My observations from having a few days in Cologne are again full of mixed messages.  On the one hand, the almighty wheels of business as usual continue to turn.  On the other hand, signs of disaffection and disconnection are slowly growing.   Numerous Brits I’ve worked with over the years now have more than one passport.  A few are planning to return to the UK.   Most have given-up on hoping the whole Brexit fiasco will go away.

Domestic British obsessions do catch the news in Germany.  Like a Shakespearean tragedy unfolding in slow time but much as a Carnival side show unrelated to real events.  Yes, we all need each other in Europe but not so much as to total indulge one group or another.

Friday was International Civil Aviation Day.  Connecting people across the global.  Helping people move freely is one way to make a better world.  Aviation is a great example of successful human cooperation and effective global partnership.   The UK is home to many aerospace companies and leading research organisations.  The UK needs a place in Europe and a place in the world NOT one or the other.   A vague political declaration is no substitute for the Membership of the EU we (UK) has now.

I wonder what next Tuesday will bring for the UK?

If you are looking for light relief from the unending speculation and continuous news cycle, listen to the Dead Ringers Christmas Special on BBC Radio 4[1].

[1] https://www.bbc.co.uk/programmes/b007gd85

Brexit and Aviation 49

One of the challenges with stopping Brexit is the oil tanker effect.  The machinery of the UK Government has been pointed in one direction for a couple of years.  Grinding away, preparing the steps, being buffeted left and right but heading in one direction – towards 29 March 2019.

What this has meant has changed numerous times as the machinations of the Conservative Party have shaped policy.  The ludicrous snap General Election didn’t help one little bit.  It took a divided nation and made it a more divided nation.  So much for the Prime Minister’s judgement.  Here we are in December 2018, just about ready for another pivotal moment on the rocky road.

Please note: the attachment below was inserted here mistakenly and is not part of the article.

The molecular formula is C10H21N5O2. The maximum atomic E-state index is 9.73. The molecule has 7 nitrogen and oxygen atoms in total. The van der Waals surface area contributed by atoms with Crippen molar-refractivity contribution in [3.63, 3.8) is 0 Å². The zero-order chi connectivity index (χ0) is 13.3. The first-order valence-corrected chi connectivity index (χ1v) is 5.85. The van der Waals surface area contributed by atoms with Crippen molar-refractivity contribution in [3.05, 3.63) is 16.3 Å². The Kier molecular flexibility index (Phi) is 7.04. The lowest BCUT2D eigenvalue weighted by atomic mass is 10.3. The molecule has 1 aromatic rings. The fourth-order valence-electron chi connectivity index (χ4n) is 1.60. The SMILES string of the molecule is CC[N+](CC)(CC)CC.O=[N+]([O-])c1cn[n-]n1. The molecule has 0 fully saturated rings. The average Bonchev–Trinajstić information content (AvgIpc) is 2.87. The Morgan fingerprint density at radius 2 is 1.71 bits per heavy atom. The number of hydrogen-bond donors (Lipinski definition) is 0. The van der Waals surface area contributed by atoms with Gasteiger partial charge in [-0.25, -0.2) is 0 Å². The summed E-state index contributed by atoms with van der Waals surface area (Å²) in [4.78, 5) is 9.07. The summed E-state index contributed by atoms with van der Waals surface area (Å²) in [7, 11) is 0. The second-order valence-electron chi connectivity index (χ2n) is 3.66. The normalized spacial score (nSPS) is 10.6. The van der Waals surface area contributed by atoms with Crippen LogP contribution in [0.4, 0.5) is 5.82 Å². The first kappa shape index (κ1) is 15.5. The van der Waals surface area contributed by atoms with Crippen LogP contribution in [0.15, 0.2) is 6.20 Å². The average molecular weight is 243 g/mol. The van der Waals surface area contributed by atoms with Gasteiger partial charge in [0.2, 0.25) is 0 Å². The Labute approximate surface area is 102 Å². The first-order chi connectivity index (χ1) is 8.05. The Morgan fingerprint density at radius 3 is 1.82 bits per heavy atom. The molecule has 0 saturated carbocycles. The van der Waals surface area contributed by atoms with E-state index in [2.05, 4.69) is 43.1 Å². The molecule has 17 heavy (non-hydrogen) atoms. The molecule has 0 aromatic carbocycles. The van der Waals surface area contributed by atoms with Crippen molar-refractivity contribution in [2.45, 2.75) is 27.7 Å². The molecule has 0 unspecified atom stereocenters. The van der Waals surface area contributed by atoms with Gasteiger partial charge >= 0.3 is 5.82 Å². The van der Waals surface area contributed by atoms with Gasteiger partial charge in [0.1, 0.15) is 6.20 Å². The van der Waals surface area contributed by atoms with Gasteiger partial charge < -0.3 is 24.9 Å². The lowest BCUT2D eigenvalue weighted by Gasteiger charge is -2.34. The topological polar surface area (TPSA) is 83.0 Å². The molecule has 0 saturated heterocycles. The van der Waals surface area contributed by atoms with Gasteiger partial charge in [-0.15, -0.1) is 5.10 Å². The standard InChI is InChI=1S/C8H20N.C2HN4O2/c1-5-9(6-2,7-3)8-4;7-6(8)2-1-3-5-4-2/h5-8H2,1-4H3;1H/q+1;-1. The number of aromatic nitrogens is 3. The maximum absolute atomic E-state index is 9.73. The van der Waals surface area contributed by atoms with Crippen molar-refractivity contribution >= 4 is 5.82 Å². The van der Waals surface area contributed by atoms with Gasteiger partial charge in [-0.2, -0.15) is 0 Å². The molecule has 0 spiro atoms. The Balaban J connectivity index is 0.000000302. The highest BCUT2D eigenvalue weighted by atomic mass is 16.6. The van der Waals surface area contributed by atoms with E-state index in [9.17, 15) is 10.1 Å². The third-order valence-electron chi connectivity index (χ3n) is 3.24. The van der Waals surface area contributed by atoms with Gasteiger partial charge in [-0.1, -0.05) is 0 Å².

The latest UK Government Minister to resign is Sam Gyimah @SamGyimah.  He’s the MP for East Surrey and local to me.  He has declared he will vote against the Government’s EU Withdrawal Agreement.  Having resigned as the Universities, Science, Research and Innovation Minister it will be interesting to see what his next moves are.  His resignation statement is worth a read[1].

Gyimah’s reasoning starts with the negotiations over Galileo, the EU’s Global Navigation Satellite System (GNSS).  Back in May this year, the UK Government stated its unwavering commitment to European security meaning it should be able to continue to fully participate in #Galileo now and in the future.  The reality has become that the UK Government pulled out of negotiations on this key subject.  A failure.

Building a uniquely UK GNSS will be expensive.  It will take 20 years and have a big annual cost to keep it working.  All for what?

Back to the oil tanker that needs turning around, or at least stopping before it hits the rocks.  This analogy has a lot of millage in it given that the Brexit result could look much like a giant oil spill.  Damaging to all involved.  Costing a fortune to clean-up.  Living in the memory for a long time.

About UK Statutory Instruments (SIs), the draft Aviation Safety (Amendment etc.) (EU Exit) Regulations 2019 has been laid before the UK Parliament[2].  This SI uses powers in the European Union (Withdrawal) Act 2018 to correct “deficiencies” in derived aviation safety legislation coming from the act of withdrawal.   The intention is here to ensure that the UK legal framework on aviation safety continues to function after the March exit day in the event of a No-Deal[3].  This is a lot of work coming from the UK Department of Transport.  To nationalise legislation, in many places the legal text is changed by ignoring: “at both Union level and national level”.

Gyimah is saying that post-Brexit: the UK will end up worse off, transformed from rule makers into rule takers.  I think he’s right.  It’s time to turn the oil tanker around.

 

[1] https://www.facebook.com/204388219715107/posts/1170464863107433/

 

[2] http://www.legislation.gov.uk/ukdsi/2019/9780111175101/contents

 

[3] http://www.legislation.gov.uk/ukdsi/2019/9780111175101/pdfs/ukdsiem_9780111175101_en.pdf